A vegetable diet making your body healthy from inside and the power of soy beans
“The Washoku centered diet has prolonged the average life expectancy of Japanese people. To put it boldly, Washoku is a healthy food that saves mankind.”
What Dr. Koizumi focuses on is the fact that “the basic ingredients of Washoku are vegetables”. Washoku uses fish and meat as well, but he says, “the main dish of traditional Washoku uses root vegetables such as Japanese radishes and potatoes, greens, edible wild plants in spring, mushrooms from the mountains in autumn, as well as beans and seaweeds. In addition, seasonal ingredients that are most nutritious and most delicious are cleverly used as well. This is the wisdom of Japanese food culture.”
Vegetables are low in calories but they also contain dietary fiber which activates movement of the intestines and increases intestinal bacteria which is good for your health. He says, “Many people claim to be relieved of constipation after eating Washoku. A healthy intestine increases immune strength. Washoku also reduces the risk of adult diseases that trouble modern people. “
Dr. Koizumi also pays attention to the power of soy beans, the basic ingredient of Washoku. He says, “Soy beans contain so much protein, equivalent to the amount contained in beef, they are called the meat that grows in a field. During the Edo period (17th-19th century), miso soup with tofu containing ground natto or fermented soy beans, and abura-age (thinly sliced tofu deep fried in vegetable oil) was the source of stamina for workmen. ” Rice and miso soup are still the staple dishes of Washoku.
Dashi (fish stock) culture, letting the world experience its refined taste and flavor
“The secret to the taste of Washoku is in the dashi culture” says Dr. Koizumi. Dashi is an extract taken from boiling dried ingredients including kelp, shiitake mushrooms and bonito shavings (processed food made by fermenting bonito). This is the basic seasoning of Japanese food and is used for making soups such as miso soup, soup for udon and soba noodles and for cooking vegetables.
“What’s amazing about dashi is that no grease components come floating up in the soup even though it uses dried bonito shavings, whose basic ingredient is fatty bonito. This is because fermentative bacteria in dried bonito shavings discomposes grease components. The refined pure taste of Washoku all depends on the umami of dashi. It has been said that human beings have the sense of 5 different tastes of sweet, spicy, salty, sour and bitter, but the dashi culture introduced the taste of umami to the world.”
The characteristics of fish stock in Japan vary in each area. Roughly speaking, Kansai region mainly uses a lightly flavored soup made from kelp and Kanto region mainly uses a strongly flavored soup made from bonito. The look and the taste of udon soup is also different in the Kanto and Kansai regions.
“Ninben”, a shop specializing in dried bonito shavings with more than 300 years of history, has opened the “Nihonbashi Dashi Bar”, an eat-in store where you can taste authentic dashi, in COREDO Muromachi in Nihonbashi, Tokyo. You can taste fresh dashi with one coin (100 yen), a place not to miss for those who want to experience the dashi culture of Japan.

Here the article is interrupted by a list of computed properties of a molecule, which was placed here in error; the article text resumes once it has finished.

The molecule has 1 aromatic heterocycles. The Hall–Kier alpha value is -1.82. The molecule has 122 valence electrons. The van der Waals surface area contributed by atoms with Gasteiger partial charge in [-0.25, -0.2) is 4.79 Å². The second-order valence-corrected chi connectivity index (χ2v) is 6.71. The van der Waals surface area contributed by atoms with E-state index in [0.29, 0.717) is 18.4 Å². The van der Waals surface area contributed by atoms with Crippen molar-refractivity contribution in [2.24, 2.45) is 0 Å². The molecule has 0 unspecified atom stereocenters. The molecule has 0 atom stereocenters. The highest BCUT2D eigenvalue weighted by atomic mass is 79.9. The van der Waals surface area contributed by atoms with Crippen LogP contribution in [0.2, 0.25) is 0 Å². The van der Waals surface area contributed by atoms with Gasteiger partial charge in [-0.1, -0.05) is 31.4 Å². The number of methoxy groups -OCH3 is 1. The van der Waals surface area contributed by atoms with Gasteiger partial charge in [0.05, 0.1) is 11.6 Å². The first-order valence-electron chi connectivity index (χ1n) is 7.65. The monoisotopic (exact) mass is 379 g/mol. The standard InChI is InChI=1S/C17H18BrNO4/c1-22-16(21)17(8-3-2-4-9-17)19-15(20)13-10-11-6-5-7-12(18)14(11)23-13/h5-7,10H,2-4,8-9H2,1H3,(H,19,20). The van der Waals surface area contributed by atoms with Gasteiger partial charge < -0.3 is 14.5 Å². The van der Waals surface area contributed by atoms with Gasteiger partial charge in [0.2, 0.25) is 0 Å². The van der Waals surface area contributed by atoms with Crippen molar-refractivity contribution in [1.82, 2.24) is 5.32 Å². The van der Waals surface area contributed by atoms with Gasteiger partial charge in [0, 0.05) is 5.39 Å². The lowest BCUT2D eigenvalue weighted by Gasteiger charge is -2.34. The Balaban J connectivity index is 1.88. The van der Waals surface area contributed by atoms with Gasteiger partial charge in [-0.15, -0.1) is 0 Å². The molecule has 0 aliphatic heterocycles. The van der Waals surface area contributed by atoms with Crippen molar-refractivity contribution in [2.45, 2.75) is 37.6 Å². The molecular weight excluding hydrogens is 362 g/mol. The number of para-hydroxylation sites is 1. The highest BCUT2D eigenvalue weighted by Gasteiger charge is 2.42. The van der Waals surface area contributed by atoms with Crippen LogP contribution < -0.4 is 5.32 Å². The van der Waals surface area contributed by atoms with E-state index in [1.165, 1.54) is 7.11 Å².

The fermentation culture is what supports the healthy Washoku
Another factor that played a leading role in cultivating rich and healthy Japanese food culture is fermentation. There are many kinds of fermented food in the world, but fermented food in Japan has an outstanding variety. “The humid weather in Japan is optimum for microbes to be active. People in Japan have used fermentation in their food culture for more than 1,300 years, using many microbes that exist only in Japan.”
Soy sauce, miso and mirin (sweet cooking rice wine) are essential to Japanese food and all are seasonings that utilize fermentation. Miso, made by aging a mix of cereal grains, salt and koji (heated cereal grain that is fermented), is an especially healthy food containing plenty of protein and amino acids and it even used to be eaten as a side dish in the past.
Each area has a different kind of miso. For example, Hatcho miso, used for Miso Katsu (pork cutlet with miso-based sauce) which is a local specialty of Nagoya, is a miso made from soybeans, and is said to have the longest history in miso culture. Masuzuka Miso in Toyota City, Aichi Prefecture, one of the manufacturers of Hatcho Miso, has preserved the traditional method where they let miso sit rest in a wooden tub for 18 months with stones on it as a weight.
The delicious and appetizing smell coming from cooked dishes and broiled eels is all thanks to mirin. Hakusen Shuzou in the town of Kawabe, Gifu Prefecture, located almost in the center of Honshu, has preserved a traditional method of manufacturing mirin where they mix steamed sticky rice with malted rice and shochu to promote glycation. Alcohol in mirin helps ingredients to absorb flavor and maintains their firmness. Moreover, sugar in mirin adds sweetness and delicious looking gloss to the dish.
Japan, the kingdom of fermentation, where wisdom from the past is still preserved
The power of fermentation is essential for the many side dishes of Washoku. Nukazuke pickles that come with Japanese set meals are made using fermented rice bran. People enjoy pickling Japanese radishes, cucumbers, eggplants and, recently, seasonal vegetables such as watermelons, broccoli and tomatoes as well.
Being surrounded by ocean, Japan has a variety of fermented seafood dishes. The origin of sushi, one of the popular Washoku dishes, is also a fermented food. “Nare-zushi”, where fish is fermented with salt and rice in order to keep longer, comes from the wisdom of the period when there were no refrigerators. You can sill find “Nare-zushi” unique to each area all over Japan.
Healthy and delicious Washoku keeps people in good shape. Let’s visit Japan and enjoy authentic Washoku!